So part of the aim of this blog is to find and share all things bookish. That basically means all the stuff we like, and secretly wish someone would buy us, gets shared on here alongside where to find it. It’s meant to collate everything we love while hopefully inspiring readers and fellow book nerds. It won’t surprise you to know that the majority of these are from Etsy, the place of all things handmade and quirky – but for future posts we’ll try and keep it a little more diverse.
I thought I’d kick it off with fairy tales and all things Grimm. Where better to start than the forefathers of the modern fairy tale?
Jacob (1785-1863) and Wilhelm (1786-1859) Grimm were born in Hanau, Germany. Their family were prominent members of the community; their father was a district magistrate. According to Jack Zipes their home in the country gave them their familiarity with the superstitions prevalent amongst the country people and this ‘would later play a major role’ (Zipes, 2002, p.3) in their obsession with folklore.
Pullman argues that “The fairy tale is in a perpetual state of becoming and alteration. To keep to one version or one translation alone is to put robin redbreast in a cage.” (Pullman, 2013, p.xix). This notion characterises the Grimms and their work because it was constantly being adapted to suit the Grimms’ agenda and to fit a shifting society. One concrete version would be inadequate and eventually fade away, however by being in a constant state of change the fairy tale is always kept relevant. Their original work is what fuels and feeds our modern day fairy tales, including Disney.
The first edition of their collection was published in 1812 and it contained only 86 tales. Wilhelm would later work upon a framework provided by Jacob and add detail to the tales and eventually the collection grew to 211 tales and fables when the final edition was published in 1857. .
Pullman, Phillip. (2013). Grimms Tales For Young and Old. London: Penguin Books. p.xix.
Zipes, Jack. (2002). The Brothers Grimm: From Enchanted Forests To The Modern World (2nd ed.). New York: Palgrave Macmillan. p.3.
Now we’ve done that bit, let’s move on to the pretties!
7 Great Grimm’s Gifts
1.The Annotated Brothers Grimm – Maria Tatar
I have this, therefore I’m already biased. It is an extremely beautiful book and I love it. It’s hardcover with embossed gold and filled with these simply stunning drawings. The best bit is, if like me you get a little confused about all the different editions of The Brothers Grimm tales, there are perfect little annotated notes from Maria Tatar pointing out where significant changes have been made. Did you know evil step-mothers were originally just mothers? But the Wilhelm and Jacob thought that it was too scary for children and so added in a degree of separation by making the step-mother unrelated biologically.
You can get your copy from Amazon here.
2.Little Red Riding Hood print
I saw this on Etsy and it caught my eye, I’m a fan of prints like these and would literally have one of every fairy tale if I could. This is nice enough and innocent enough to be displayed without anyone giving it a second thought. Yet on the other hand, if you think about the blood red print, it could be a little unsettling, especially with the sharp toothed wolf on the edge of the page, following Red to Grandmother’s house, ready to eat the little girl whole!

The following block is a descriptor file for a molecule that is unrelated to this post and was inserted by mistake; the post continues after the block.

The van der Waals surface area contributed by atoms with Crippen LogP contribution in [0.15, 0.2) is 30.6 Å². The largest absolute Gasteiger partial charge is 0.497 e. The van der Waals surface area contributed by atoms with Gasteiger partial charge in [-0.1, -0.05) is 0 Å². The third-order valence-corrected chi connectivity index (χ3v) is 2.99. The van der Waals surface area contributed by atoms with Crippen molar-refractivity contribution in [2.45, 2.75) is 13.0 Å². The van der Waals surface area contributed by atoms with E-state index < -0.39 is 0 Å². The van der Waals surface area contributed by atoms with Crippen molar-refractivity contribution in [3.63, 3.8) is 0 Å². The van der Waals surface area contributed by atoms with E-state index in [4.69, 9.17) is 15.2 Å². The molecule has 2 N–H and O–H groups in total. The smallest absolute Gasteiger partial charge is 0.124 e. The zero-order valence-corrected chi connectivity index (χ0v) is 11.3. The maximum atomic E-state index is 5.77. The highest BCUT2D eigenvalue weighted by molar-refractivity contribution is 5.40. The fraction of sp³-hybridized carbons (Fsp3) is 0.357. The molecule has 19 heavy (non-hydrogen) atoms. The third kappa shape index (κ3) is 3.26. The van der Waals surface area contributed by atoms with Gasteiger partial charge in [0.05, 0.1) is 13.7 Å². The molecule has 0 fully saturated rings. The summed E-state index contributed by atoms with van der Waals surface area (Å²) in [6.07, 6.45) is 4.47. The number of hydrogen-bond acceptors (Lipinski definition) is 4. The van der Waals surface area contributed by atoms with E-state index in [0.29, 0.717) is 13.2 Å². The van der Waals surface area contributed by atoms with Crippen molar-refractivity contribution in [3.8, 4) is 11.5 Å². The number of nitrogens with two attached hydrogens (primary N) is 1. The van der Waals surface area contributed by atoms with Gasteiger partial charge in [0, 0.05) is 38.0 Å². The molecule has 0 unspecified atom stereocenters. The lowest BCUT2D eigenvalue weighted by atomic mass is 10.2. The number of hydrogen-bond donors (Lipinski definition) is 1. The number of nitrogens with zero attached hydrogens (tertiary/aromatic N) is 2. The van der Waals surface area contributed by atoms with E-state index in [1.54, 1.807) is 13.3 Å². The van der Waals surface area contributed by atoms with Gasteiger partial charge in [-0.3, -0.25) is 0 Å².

If you also love this print, you can get it from Etsy here.
3.Little Red Riding Hood, again
I love these. These aren’t shoes….these are art! How insanely quirky and unique are these? I also love these because they add a touch of sexiness to the Red Riding Hood tale, which some read as a moral message against female promiscuity and sexual awareness. The little girl got devoured because she ignored the patriarchal rules and a big, bad wolf gobbled her up because her curiosity got the better of her. What brings that to the forefront more than sexy high heels?
You can order a pair of these from Etsy here.
4.This is for the Rumpelstiltskin fans
It’s simple and ever so charming. There’s a spinning wheel. There’s straw that’s been spun into gold. What more could you want? Rumpelstiltskin is a tale essentially about greed and the repercussions of making deals with magic men! Spinning was very lucrative when the Grimms collected and appropriated this tale. Well spun cloth would mean good money. Therefore spinning = gold.
You can find this charming necklace on Etsy here.
5. Mirror Mirror on the wall……
This I stumbled across by accident, I’m a sucker for beautiful chocolate. They’re made by a company called Fairy Tale Gourmet and they do a range of other fairy tale themed treats. They’re a little pricy but they are so adorably cute! These would make brilliant stocking fillers for the fairy tale addict in your life. Did you know that Snow White wasn’t all sweetness and light? After Snow White marries the prince, the queen is invited to the ball, there her feet are clasped in hot irons and she is made to dance until she drops down dead. Grimm.
6. Briar Rose (aka Sleeping Beauty)
This is a classic and very gorgeous necklace from John Greed Jewellery and designed by Edge West. This is definitely a bargain buy at £4.95! It would also make a lovely little stocking filler. The antique oval design gives it a romantic fairy tale look that any Sleeping Beauty fan will like.
You can find it here.
7. For the classic Grimm fan
This is my type of illustration. For me, this encapsulates what fairytales are as it borders on the beautiful and the sinister. This small hand mirror features artwork from ‘The Old Woman in the Wood’ and is another cute little stocking filler.
You can find this mirror on Etsy here.
So that’s it, these are my recommendations for the Grimm’s fans and if you spot any other Grimm themed pieces you think we should put on the site let us know!